Vivid-Pix Blog

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Fill A Pleasing Percentage Of Your Frame

Fill A Pleasing Percentage Of Your Frame

One of the pitfalls for underwater photographers, especially newer shooters, is failing to have their subject fill a pleasing percentage of their photographic frame. All too often, the result is a fantastic subject that is too small in an image. In short, the best way to describe a picture like that is “an opportunity lost”.

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Roddenberry Adventures announces September Trashy Diver Winners!

Roddenberry Adventures announces September Trashy Diver Winners!

 

September Trashy Diver Contest Winners

2014 September Winners 


September – Most Amount Trash
Cayrol Jean-Michel from Switzerland
Volunteers removed more than 1 ton of waste during Net’Leman lake
cleanup event. Photo from Genthod-Bellevue cleanup.


September – Most Unique Trash
Len Mason from Canada
Stove collected by Eco Divers Thunder Bay.

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6304 Hits

Roddenberry Adventures announces June Trashy Diver Winners!

Roddenberry Adventures announces  June Trashy Diver Winners!

 

June Trashy Diver Contest Winners

2014 Winners so far…

 
June – Most Amount of Trash
Daryl McLaughlin from Florida
Divers remove gill cast nets in
Pecks Lake Reef off Hobe Sound, FL.

June – Most Unique Trash
Chuck Campbell from
North Carolina Diver
removes a newspaper stand.

Trashy Diver Contest 2014

June - November 2014 | Everywhere!

Are you a "Trashy Diver"? Send pictures of trash you have collected to win some amazing monthly and grand prizes.

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5894 Hits

Roddenberry Adventures announces July Trashy Diver Winners!

Roddenberry Adventures announces  July Trashy Diver Winners!

 

July Trashy Diver Contest Winners

2014 Winners so far…

 July – Most Amount of Trash
Philip Kaiser from British Columbia, Canada
Eight Divers remove 500 lbs of trash from two
lakes in Whistler, British Columbia.


July – Most Unique Trash
Nathaniel Klumb from Louisiana
Nathaniel single-handedly removed
a Tackling Sled from the bayou.

Trashy Diver Contest 2014

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Grab your camera and hit the water because we want to see you be a “Trashy Diver!”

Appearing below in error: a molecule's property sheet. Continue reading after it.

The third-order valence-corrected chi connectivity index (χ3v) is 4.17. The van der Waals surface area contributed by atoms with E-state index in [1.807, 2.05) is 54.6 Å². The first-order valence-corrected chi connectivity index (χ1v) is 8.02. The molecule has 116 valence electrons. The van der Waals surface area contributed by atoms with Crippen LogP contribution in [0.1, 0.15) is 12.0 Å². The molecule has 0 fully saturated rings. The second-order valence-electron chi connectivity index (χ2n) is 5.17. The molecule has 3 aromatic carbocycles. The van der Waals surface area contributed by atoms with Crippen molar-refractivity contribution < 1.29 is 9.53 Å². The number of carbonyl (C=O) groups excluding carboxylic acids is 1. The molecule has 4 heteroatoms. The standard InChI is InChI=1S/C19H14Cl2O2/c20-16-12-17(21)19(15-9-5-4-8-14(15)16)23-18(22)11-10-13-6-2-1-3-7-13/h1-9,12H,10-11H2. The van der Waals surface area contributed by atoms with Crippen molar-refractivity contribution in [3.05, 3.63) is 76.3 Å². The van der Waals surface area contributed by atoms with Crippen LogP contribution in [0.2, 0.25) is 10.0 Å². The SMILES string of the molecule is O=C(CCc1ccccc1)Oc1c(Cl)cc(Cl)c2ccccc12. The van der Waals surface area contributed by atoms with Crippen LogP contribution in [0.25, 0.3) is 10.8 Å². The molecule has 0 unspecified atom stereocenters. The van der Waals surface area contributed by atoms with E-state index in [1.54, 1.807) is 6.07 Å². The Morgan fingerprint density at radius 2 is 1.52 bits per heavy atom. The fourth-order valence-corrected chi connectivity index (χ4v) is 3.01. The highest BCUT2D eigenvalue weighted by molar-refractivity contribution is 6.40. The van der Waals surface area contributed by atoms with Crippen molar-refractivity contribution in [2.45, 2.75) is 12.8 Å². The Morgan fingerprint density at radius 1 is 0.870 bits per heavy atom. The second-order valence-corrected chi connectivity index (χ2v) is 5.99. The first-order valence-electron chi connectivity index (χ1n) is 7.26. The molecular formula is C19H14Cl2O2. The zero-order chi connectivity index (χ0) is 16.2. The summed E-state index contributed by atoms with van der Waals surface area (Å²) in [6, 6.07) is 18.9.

Grab your camera and hit the water because we want to see you be a “Trashy Diver!”

Roddenberry Adventures in partnership with NAUI Green Diver Initiative, and sponsored by TUSA, Blue Steel Scuba, Intova and Vivid-Pix present the 4th annual Trashy Diver Contest.  

CLICK HERE for contest and prize information.

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5842 Hits

Lookin' Sharp!

Lookin' Sharp!

Have you noticed that your underwater images aren’t always as sharp as what you are used to seeing topside?  That’s probably because the water scatters the light bouncing off your subject.

 

If you don’t want to loose any sharpness due to light scattering, you’ll need to capture your photos in a vacuum.  Probably not very practical, and doubtful that your subjects would like it in any case.  In air or water, there will always be some redirection of photons by the molecules in between your camera and your subject.  The effect is more noticeable in water than air, due to the greater density of the water.  The Pros always say, “Get close,” and minimizing the light scattering is another reason to do so.  

 

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4144 Hits

Why Are My Pictures So Blue Or Green?

Why Are My Pictures So Blue Or Green?

As Marshall McLuhan said, "The medium is the message."

While I'm not so sure he was talking about underwater photography, the principle is similar.  The medium in which a signal travels influences the information received.  This not only happens underwater, but topside is well.  The sky tends to be blue (where you dive...not here in Rochester, NY, where gray is the dominant color) because of the differing interaction between atmospheric molecules and wavelengths of light.  

Underwater, a similar effect occurs, and is more dramatic.  Sunlight entering the water from above becomes filtered by the water, and the reduction of red light is greater than that of blue and green.  So the deeper you go, the percentage of red in the available light becomes less and less.  Additionally, the distance between you and what you are looking at provides an additional filtration, removing even more of the red light.  

Actually, your camera (without flash) does a pretty good job of capturing the scene.  The blue/green cast you see in your pictures is a good representation of the available light that bounced off the subject and was captured by the sensor.  But your brain does a really nice job of automatically balancing those colors into a much more pleasing color balance.  "Eyes, this can't be right.  I'll fix it for you.  You're welcome, Brain."  It auto white balances for you, without any conscious involvement.  So what your camera records is not what you saw.

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6635 Hits

Vivid-Pix announces Save Our Leatherbacks Operation is first partner in non-profit program

Vivid-Pix announces Save Our Leatherbacks Operation is first partner in non-profit program

Vivid-Pix, the provider of revolutionary underwater photography enhancement software, announced Save Our Leatherbacks Operation (S.O.L.O.) is the first charity involved with its new non-profit program.

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6263 Hits

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